In addition to high school students, Deming said organizers would like to see people who have time to help a daycare—as a guest speaker, to read to children, or oversee a fun educational enrichment project—come forward. She said it is just a matter of connecting with the right person. And, Deming said that is some of what she will be doing. She encourages people to reach out to her to learn more.

In the town hall group that focused on facilities, there was talk of actually constructing a large daycare center, possibly on some tax-forfeit land owned by Cook County. WTIP asked Deming if she thought something like that was feasible.

Deming became very animated and said yes, she does think that is feasible. In fact, she said, “That’s actually kind of our big picture—a grand plan that we would love to see,” she said, adding with a laugh, “We would eventually love to see.. you know, a millionaire who was willing to just invest and help us build the building.

“We’d love to see an Early Childhood and Family Development Center. A place where it’s just kind of almost a one-stop shop, even in the same building just makes it easier for families, not to run all over town to get the things they need for their children,” she said.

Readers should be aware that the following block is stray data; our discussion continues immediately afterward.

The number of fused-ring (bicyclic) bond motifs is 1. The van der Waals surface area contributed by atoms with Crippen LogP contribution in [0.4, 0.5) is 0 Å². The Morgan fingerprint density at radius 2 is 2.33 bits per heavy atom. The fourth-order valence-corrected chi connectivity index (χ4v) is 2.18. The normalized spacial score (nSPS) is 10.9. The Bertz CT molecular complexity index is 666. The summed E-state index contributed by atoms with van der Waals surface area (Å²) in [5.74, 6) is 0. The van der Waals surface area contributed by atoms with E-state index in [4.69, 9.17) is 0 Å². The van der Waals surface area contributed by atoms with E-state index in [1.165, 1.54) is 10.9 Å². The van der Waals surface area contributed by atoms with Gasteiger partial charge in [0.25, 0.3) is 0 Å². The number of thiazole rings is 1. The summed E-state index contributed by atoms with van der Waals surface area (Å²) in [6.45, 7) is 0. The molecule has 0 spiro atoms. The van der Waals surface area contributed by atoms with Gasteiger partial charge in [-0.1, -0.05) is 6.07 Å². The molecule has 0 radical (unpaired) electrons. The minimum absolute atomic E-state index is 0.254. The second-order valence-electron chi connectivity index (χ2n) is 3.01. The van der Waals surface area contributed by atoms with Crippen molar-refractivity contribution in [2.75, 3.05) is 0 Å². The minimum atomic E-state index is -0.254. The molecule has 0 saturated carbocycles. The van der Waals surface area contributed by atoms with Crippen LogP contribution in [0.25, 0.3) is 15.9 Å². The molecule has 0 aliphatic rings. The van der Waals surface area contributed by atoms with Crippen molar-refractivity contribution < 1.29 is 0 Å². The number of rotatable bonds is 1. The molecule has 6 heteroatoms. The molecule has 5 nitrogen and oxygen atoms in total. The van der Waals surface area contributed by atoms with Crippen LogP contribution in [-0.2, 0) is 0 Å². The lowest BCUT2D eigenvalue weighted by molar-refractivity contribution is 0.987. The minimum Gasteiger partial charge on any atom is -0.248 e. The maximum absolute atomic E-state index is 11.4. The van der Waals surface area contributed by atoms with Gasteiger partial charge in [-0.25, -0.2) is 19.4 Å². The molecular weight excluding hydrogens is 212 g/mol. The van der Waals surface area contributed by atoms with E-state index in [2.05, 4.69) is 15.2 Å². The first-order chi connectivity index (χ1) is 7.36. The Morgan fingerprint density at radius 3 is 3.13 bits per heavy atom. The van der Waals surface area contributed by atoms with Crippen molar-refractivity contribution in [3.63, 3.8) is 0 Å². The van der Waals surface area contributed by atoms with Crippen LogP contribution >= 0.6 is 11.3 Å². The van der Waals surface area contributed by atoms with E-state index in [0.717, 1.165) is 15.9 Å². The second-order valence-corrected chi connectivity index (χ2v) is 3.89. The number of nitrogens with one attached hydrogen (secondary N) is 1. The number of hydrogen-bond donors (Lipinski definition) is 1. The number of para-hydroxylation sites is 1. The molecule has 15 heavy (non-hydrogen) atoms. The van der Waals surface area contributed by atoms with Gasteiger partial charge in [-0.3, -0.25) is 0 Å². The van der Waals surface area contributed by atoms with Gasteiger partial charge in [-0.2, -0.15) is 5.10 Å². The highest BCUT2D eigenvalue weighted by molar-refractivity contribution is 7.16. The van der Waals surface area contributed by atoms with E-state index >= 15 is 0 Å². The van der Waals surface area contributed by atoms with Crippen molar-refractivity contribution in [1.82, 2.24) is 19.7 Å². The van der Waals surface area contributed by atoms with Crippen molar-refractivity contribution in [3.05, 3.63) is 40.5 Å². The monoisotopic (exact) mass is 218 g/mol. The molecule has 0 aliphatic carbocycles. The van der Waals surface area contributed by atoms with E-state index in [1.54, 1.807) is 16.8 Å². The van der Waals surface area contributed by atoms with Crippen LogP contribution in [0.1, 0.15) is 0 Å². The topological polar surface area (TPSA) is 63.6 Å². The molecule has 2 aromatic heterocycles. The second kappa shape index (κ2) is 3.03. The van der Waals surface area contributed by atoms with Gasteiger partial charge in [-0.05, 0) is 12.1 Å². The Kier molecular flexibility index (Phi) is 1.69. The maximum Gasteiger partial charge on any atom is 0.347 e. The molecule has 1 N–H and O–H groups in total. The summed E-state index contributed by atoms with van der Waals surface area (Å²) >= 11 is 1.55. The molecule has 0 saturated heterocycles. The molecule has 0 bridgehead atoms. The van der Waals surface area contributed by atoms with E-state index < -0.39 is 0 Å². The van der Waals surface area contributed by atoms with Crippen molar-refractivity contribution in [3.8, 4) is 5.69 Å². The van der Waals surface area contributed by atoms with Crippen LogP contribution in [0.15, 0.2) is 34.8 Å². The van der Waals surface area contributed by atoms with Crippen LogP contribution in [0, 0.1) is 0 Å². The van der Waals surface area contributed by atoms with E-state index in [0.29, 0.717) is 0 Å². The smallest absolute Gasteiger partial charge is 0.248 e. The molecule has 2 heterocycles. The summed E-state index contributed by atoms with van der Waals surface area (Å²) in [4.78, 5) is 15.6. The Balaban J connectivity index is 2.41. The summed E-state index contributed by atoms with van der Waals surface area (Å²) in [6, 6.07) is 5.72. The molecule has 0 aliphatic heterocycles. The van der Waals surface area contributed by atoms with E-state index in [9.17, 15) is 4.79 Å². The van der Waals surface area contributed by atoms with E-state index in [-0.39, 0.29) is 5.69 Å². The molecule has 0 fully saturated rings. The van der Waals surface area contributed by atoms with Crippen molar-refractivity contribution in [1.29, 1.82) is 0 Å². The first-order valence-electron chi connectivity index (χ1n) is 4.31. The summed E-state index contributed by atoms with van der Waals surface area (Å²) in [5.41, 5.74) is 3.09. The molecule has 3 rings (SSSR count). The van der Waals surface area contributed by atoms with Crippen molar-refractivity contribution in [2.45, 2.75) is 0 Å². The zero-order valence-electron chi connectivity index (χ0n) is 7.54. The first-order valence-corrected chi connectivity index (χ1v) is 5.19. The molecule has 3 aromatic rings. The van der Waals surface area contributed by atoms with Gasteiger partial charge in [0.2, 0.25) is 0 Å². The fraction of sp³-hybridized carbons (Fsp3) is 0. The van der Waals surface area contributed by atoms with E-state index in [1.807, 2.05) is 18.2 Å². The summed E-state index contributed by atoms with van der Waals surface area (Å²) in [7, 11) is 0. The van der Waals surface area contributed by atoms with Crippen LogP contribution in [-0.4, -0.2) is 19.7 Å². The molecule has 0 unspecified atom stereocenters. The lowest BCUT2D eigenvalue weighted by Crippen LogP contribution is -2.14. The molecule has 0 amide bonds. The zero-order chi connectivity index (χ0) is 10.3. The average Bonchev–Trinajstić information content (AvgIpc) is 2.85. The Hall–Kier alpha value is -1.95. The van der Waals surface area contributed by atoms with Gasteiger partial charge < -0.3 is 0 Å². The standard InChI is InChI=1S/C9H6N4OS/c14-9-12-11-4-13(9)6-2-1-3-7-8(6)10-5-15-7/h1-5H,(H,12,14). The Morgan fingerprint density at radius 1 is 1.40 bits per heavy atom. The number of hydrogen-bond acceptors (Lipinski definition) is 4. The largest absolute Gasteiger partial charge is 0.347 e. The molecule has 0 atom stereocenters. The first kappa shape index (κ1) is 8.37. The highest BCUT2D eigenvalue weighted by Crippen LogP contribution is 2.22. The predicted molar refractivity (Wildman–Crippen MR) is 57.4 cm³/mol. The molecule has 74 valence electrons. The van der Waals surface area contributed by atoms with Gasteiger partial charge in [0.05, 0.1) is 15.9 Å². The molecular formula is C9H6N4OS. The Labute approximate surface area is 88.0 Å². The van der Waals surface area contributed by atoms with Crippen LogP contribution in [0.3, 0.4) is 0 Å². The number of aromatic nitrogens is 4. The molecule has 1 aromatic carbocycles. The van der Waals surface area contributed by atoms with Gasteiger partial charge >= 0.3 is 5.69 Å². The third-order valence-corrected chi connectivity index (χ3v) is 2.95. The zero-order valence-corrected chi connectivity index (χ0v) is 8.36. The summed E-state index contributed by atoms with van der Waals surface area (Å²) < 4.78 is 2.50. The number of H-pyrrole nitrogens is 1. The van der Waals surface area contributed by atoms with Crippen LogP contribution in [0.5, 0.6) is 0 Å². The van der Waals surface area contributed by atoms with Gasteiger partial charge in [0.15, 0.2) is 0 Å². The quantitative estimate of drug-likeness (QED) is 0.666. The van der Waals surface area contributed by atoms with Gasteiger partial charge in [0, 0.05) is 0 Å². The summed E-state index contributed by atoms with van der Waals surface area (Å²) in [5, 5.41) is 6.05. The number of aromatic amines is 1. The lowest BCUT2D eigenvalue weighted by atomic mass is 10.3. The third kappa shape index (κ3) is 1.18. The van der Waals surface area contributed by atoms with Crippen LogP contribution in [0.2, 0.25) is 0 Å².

However, Deming said there are many different models that could be developed to alleviate the child care shortage in the community.  The Clinic Community Hub and the Early Childhood Coalition will work to decide on the best course of action.

Deming said, “I think the thing is we need to do as a committee and as a community is to be able to say, ‘What do we want that to look like?’ ‘What are the possibilities?’ So if we get that big picture plan, then it’ll be easier for us to be able to go to funders or look at grants to see how can we make this happen.”

Regarding those ideas at the community town hall, the Early Childhood Coalition will meet with another partner in this effort, First Children’s Finance, on April 8 to get a summary of the conversations and start to work on prioritizing ideas.

As that work continues, anyone who would like more information on the Sawtooth Mountain Clinic Community Hub or the Cook County Early Childhood Coalition can contact Deming at Sawtooth Mountain Clinic at (218) 877-8273 or by email to: ndeming@sawtoothmountainclinic.org.

Listen to the conversation about all this below.